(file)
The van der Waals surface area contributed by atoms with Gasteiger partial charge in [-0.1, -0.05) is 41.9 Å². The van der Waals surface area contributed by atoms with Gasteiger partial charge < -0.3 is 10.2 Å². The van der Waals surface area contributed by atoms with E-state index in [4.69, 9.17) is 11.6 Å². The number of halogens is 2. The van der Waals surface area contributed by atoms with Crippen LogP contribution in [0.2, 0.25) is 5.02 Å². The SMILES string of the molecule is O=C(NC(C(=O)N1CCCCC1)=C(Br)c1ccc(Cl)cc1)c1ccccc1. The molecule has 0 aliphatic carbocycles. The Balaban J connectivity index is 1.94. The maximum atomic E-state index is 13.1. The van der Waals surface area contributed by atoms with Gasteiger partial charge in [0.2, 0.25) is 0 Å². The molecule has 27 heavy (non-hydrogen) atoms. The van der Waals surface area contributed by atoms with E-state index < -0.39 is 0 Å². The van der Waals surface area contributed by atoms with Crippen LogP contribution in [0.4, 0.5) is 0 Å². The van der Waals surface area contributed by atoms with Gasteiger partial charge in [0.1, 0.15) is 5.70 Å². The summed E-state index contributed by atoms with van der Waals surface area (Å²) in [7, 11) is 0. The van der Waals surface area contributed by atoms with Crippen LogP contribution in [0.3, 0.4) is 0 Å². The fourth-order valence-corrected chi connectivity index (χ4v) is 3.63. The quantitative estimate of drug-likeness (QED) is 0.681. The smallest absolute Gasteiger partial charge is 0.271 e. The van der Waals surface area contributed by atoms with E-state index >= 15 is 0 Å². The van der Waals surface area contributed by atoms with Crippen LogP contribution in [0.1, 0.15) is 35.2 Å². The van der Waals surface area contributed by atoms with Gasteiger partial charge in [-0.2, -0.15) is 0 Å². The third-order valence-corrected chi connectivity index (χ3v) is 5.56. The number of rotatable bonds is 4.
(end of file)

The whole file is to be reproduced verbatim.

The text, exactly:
The van der Waals surface area contributed by atoms with Gasteiger partial charge in [-0.1, -0.05) is 41.9 Å². The van der Waals surface area contributed by atoms with Gasteiger partial charge < -0.3 is 10.2 Å². The van der Waals surface area contributed by atoms with E-state index in [4.69, 9.17) is 11.6 Å². The number of halogens is 2. The van der Waals surface area contributed by atoms with Crippen LogP contribution in [0.2, 0.25) is 5.02 Å². The SMILES string of the molecule is O=C(NC(C(=O)N1CCCCC1)=C(Br)c1ccc(Cl)cc1)c1ccccc1. The molecule has 0 aliphatic carbocycles. The Balaban J connectivity index is 1.94. The maximum atomic E-state index is 13.1. The van der Waals surface area contributed by atoms with Gasteiger partial charge in [0.2, 0.25) is 0 Å². The molecule has 27 heavy (non-hydrogen) atoms. The van der Waals surface area contributed by atoms with E-state index < -0.39 is 0 Å². The van der Waals surface area contributed by atoms with Crippen LogP contribution in [0.4, 0.5) is 0 Å². The van der Waals surface area contributed by atoms with Gasteiger partial charge in [0.1, 0.15) is 5.70 Å². The summed E-state index contributed by atoms with van der Waals surface area (Å²) in [7, 11) is 0. The van der Waals surface area contributed by atoms with Crippen LogP contribution in [0.3, 0.4) is 0 Å². The fourth-order valence-corrected chi connectivity index (χ4v) is 3.63. The quantitative estimate of drug-likeness (QED) is 0.681. The smallest absolute Gasteiger partial charge is 0.271 e. The van der Waals surface area contributed by atoms with E-state index >= 15 is 0 Å². The van der Waals surface area contributed by atoms with Crippen LogP contribution in [0.1, 0.15) is 35.2 Å². The van der Waals surface area contributed by atoms with Gasteiger partial charge in [-0.2, -0.15) is 0 Å². The third-order valence-corrected chi connectivity index (χ3v) is 5.56. The number of rotatable bonds is 4.